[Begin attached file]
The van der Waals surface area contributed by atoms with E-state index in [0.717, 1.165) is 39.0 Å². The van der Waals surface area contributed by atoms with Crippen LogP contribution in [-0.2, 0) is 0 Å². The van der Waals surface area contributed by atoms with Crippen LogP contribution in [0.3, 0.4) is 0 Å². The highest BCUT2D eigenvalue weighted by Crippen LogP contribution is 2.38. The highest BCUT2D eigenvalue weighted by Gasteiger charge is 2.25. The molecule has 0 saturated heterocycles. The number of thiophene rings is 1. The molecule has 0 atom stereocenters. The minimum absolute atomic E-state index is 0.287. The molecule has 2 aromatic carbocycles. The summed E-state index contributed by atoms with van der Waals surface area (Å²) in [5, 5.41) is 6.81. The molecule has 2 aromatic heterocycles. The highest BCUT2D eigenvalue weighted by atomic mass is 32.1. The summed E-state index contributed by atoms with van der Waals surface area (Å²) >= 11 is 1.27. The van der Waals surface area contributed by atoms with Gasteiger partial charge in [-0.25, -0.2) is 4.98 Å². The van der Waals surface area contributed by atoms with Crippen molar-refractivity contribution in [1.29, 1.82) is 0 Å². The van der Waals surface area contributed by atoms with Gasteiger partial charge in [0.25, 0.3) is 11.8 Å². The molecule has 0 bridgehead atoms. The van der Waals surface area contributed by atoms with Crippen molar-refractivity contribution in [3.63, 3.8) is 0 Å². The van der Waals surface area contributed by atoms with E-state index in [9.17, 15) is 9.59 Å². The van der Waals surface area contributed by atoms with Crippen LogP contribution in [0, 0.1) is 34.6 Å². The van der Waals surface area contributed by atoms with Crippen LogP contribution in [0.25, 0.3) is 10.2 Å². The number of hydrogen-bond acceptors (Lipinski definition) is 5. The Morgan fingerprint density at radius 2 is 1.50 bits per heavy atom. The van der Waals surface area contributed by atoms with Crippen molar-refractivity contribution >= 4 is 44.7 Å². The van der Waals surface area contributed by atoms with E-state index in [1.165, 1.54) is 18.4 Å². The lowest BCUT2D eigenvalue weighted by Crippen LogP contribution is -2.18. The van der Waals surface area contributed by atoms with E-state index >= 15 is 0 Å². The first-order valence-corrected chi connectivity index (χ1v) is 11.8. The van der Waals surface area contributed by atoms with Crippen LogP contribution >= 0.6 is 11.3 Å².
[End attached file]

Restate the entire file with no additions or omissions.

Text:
The van der Waals surface area contributed by atoms with E-state index in [0.717, 1.165) is 39.0 Å². The van der Waals surface area contributed by atoms with Crippen LogP contribution in [-0.2, 0) is 0 Å². The van der Waals surface area contributed by atoms with Crippen LogP contribution in [0.3, 0.4) is 0 Å². The highest BCUT2D eigenvalue weighted by Crippen LogP contribution is 2.38. The highest BCUT2D eigenvalue weighted by Gasteiger charge is 2.25. The molecule has 0 saturated heterocycles. The number of thiophene rings is 1. The molecule has 0 atom stereocenters. The minimum absolute atomic E-state index is 0.287. The molecule has 2 aromatic carbocycles. The summed E-state index contributed by atoms with van der Waals surface area (Å²) in [5, 5.41) is 6.81. The molecule has 2 aromatic heterocycles. The highest BCUT2D eigenvalue weighted by atomic mass is 32.1. The summed E-state index contributed by atoms with van der Waals surface area (Å²) >= 11 is 1.27. The van der Waals surface area contributed by atoms with Gasteiger partial charge in [-0.25, -0.2) is 4.98 Å². The van der Waals surface area contributed by atoms with Crippen molar-refractivity contribution in [1.29, 1.82) is 0 Å². The van der Waals surface area contributed by atoms with Gasteiger partial charge in [0.25, 0.3) is 11.8 Å². The molecule has 0 bridgehead atoms. The van der Waals surface area contributed by atoms with Crippen molar-refractivity contribution in [3.63, 3.8) is 0 Å². The van der Waals surface area contributed by atoms with E-state index in [9.17, 15) is 9.59 Å². The van der Waals surface area contributed by atoms with Crippen LogP contribution in [0, 0.1) is 34.6 Å². The van der Waals surface area contributed by atoms with Crippen LogP contribution in [0.25, 0.3) is 10.2 Å². The number of hydrogen-bond acceptors (Lipinski definition) is 5. The Morgan fingerprint density at radius 2 is 1.50 bits per heavy atom. The van der Waals surface area contributed by atoms with Crippen molar-refractivity contribution >= 4 is 44.7 Å². The van der Waals surface area contributed by atoms with E-state index in [1.165, 1.54) is 18.4 Å². The lowest BCUT2D eigenvalue weighted by Crippen LogP contribution is -2.18. The van der Waals surface area contributed by atoms with E-state index >= 15 is 0 Å². The first-order valence-corrected chi connectivity index (χ1v) is 11.8. The van der Waals surface area contributed by atoms with Crippen LogP contribution >= 0.6 is 11.3 Å².